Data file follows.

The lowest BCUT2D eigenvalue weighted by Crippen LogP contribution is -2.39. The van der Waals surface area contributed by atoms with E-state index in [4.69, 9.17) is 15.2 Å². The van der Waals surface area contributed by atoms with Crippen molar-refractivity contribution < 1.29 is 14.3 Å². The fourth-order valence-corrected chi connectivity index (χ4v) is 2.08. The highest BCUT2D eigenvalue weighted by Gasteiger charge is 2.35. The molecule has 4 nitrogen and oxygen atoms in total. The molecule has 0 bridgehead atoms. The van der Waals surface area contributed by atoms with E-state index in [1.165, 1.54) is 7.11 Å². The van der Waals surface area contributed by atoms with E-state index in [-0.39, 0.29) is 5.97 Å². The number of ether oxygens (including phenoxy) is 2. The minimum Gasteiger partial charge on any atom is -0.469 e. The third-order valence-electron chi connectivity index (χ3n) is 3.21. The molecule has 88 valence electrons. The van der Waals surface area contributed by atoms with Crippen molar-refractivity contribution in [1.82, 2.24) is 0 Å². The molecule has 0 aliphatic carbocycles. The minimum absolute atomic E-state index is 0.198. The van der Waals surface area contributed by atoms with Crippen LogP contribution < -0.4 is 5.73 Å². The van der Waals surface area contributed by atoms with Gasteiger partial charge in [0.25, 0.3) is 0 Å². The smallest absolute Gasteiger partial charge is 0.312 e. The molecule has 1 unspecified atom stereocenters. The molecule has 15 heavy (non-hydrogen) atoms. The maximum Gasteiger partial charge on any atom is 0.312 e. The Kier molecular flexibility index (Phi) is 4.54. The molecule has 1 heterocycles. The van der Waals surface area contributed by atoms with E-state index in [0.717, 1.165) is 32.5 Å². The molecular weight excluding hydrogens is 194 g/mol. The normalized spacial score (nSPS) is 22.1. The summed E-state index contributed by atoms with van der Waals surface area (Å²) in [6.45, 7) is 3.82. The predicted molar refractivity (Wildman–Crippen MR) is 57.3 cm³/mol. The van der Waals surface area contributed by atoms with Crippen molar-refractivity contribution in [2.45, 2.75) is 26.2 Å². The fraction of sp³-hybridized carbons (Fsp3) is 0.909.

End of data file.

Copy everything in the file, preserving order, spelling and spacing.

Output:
The lowest BCUT2D eigenvalue weighted by Crippen LogP contribution is -2.39. The van der Waals surface area contributed by atoms with E-state index in [4.69, 9.17) is 15.2 Å². The van der Waals surface area contributed by atoms with Crippen molar-refractivity contribution < 1.29 is 14.3 Å². The fourth-order valence-corrected chi connectivity index (χ4v) is 2.08. The highest BCUT2D eigenvalue weighted by Gasteiger charge is 2.35. The molecule has 4 nitrogen and oxygen atoms in total. The molecule has 0 bridgehead atoms. The van der Waals surface area contributed by atoms with E-state index in [1.165, 1.54) is 7.11 Å². The van der Waals surface area contributed by atoms with E-state index in [-0.39, 0.29) is 5.97 Å². The number of ether oxygens (including phenoxy) is 2. The minimum Gasteiger partial charge on any atom is -0.469 e. The third-order valence-electron chi connectivity index (χ3n) is 3.21. The molecule has 88 valence electrons. The van der Waals surface area contributed by atoms with Crippen molar-refractivity contribution in [1.82, 2.24) is 0 Å². The molecule has 0 aliphatic carbocycles. The minimum absolute atomic E-state index is 0.198. The van der Waals surface area contributed by atoms with Crippen LogP contribution < -0.4 is 5.73 Å². The van der Waals surface area contributed by atoms with Gasteiger partial charge in [0.25, 0.3) is 0 Å². The smallest absolute Gasteiger partial charge is 0.312 e. The molecule has 1 unspecified atom stereocenters. The molecule has 15 heavy (non-hydrogen) atoms. The maximum Gasteiger partial charge on any atom is 0.312 e. The Kier molecular flexibility index (Phi) is 4.54. The molecule has 1 heterocycles. The van der Waals surface area contributed by atoms with E-state index in [0.717, 1.165) is 32.5 Å². The molecular weight excluding hydrogens is 194 g/mol. The normalized spacial score (nSPS) is 22.1. The summed E-state index contributed by atoms with van der Waals surface area (Å²) in [6.45, 7) is 3.82. The predicted molar refractivity (Wildman–Crippen MR) is 57.3 cm³/mol. The van der Waals surface area contributed by atoms with Crippen molar-refractivity contribution in [2.45, 2.75) is 26.2 Å². The fraction of sp³-hybridized carbons (Fsp3) is 0.909.